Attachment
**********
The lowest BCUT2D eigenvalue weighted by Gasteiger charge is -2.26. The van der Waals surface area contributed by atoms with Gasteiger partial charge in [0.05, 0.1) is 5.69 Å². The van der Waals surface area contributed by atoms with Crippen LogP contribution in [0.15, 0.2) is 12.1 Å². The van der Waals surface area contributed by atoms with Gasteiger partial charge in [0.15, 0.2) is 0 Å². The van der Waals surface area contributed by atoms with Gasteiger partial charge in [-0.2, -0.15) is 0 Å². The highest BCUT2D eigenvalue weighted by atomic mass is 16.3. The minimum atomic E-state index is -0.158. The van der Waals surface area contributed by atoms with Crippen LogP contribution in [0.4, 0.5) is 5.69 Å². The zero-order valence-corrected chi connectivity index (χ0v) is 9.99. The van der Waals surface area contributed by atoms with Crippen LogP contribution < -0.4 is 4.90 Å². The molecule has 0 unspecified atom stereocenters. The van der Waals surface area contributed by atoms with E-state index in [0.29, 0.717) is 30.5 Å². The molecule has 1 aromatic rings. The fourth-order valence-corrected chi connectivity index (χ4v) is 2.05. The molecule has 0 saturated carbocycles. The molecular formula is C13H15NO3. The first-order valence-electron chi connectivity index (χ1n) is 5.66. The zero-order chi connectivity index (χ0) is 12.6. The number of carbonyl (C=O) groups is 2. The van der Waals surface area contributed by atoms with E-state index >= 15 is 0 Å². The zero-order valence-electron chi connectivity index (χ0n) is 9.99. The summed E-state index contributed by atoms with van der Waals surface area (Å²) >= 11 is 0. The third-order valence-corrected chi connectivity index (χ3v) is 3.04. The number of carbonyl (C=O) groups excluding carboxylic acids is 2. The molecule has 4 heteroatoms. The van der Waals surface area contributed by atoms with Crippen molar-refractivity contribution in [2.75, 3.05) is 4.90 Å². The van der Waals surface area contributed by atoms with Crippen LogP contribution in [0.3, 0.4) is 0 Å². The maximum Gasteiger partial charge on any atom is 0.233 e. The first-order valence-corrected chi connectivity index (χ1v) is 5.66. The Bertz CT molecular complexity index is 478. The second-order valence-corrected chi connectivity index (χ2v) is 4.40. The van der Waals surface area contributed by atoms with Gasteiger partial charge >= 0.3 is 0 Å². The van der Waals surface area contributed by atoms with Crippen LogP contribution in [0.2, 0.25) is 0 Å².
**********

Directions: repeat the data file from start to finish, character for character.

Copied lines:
The lowest BCUT2D eigenvalue weighted by Gasteiger charge is -2.26. The van der Waals surface area contributed by atoms with Gasteiger partial charge in [0.05, 0.1) is 5.69 Å². The van der Waals surface area contributed by atoms with Crippen LogP contribution in [0.15, 0.2) is 12.1 Å². The van der Waals surface area contributed by atoms with Gasteiger partial charge in [0.15, 0.2) is 0 Å². The van der Waals surface area contributed by atoms with Gasteiger partial charge in [-0.2, -0.15) is 0 Å². The highest BCUT2D eigenvalue weighted by atomic mass is 16.3. The minimum atomic E-state index is -0.158. The van der Waals surface area contributed by atoms with Crippen LogP contribution in [0.4, 0.5) is 5.69 Å². The zero-order valence-corrected chi connectivity index (χ0v) is 9.99. The van der Waals surface area contributed by atoms with Crippen LogP contribution < -0.4 is 4.90 Å². The molecule has 0 unspecified atom stereocenters. The van der Waals surface area contributed by atoms with E-state index in [0.29, 0.717) is 30.5 Å². The molecule has 1 aromatic rings. The fourth-order valence-corrected chi connectivity index (χ4v) is 2.05. The molecule has 0 saturated carbocycles. The molecular formula is C13H15NO3. The first-order valence-electron chi connectivity index (χ1n) is 5.66. The zero-order chi connectivity index (χ0) is 12.6. The number of carbonyl (C=O) groups is 2. The van der Waals surface area contributed by atoms with E-state index >= 15 is 0 Å². The zero-order valence-electron chi connectivity index (χ0n) is 9.99. The summed E-state index contributed by atoms with van der Waals surface area (Å²) >= 11 is 0. The third-order valence-corrected chi connectivity index (χ3v) is 3.04. The number of carbonyl (C=O) groups excluding carboxylic acids is 2. The molecule has 4 heteroatoms. The van der Waals surface area contributed by atoms with Crippen molar-refractivity contribution in [2.75, 3.05) is 4.90 Å². The van der Waals surface area contributed by atoms with Crippen LogP contribution in [0.3, 0.4) is 0 Å². The maximum Gasteiger partial charge on any atom is 0.233 e. The first-order valence-corrected chi connectivity index (χ1v) is 5.66. The Bertz CT molecular complexity index is 478. The second-order valence-corrected chi connectivity index (χ2v) is 4.40. The van der Waals surface area contributed by atoms with Gasteiger partial charge >= 0.3 is 0 Å². The van der Waals surface area contributed by atoms with Crippen LogP contribution in [0.2, 0.25) is 0 Å².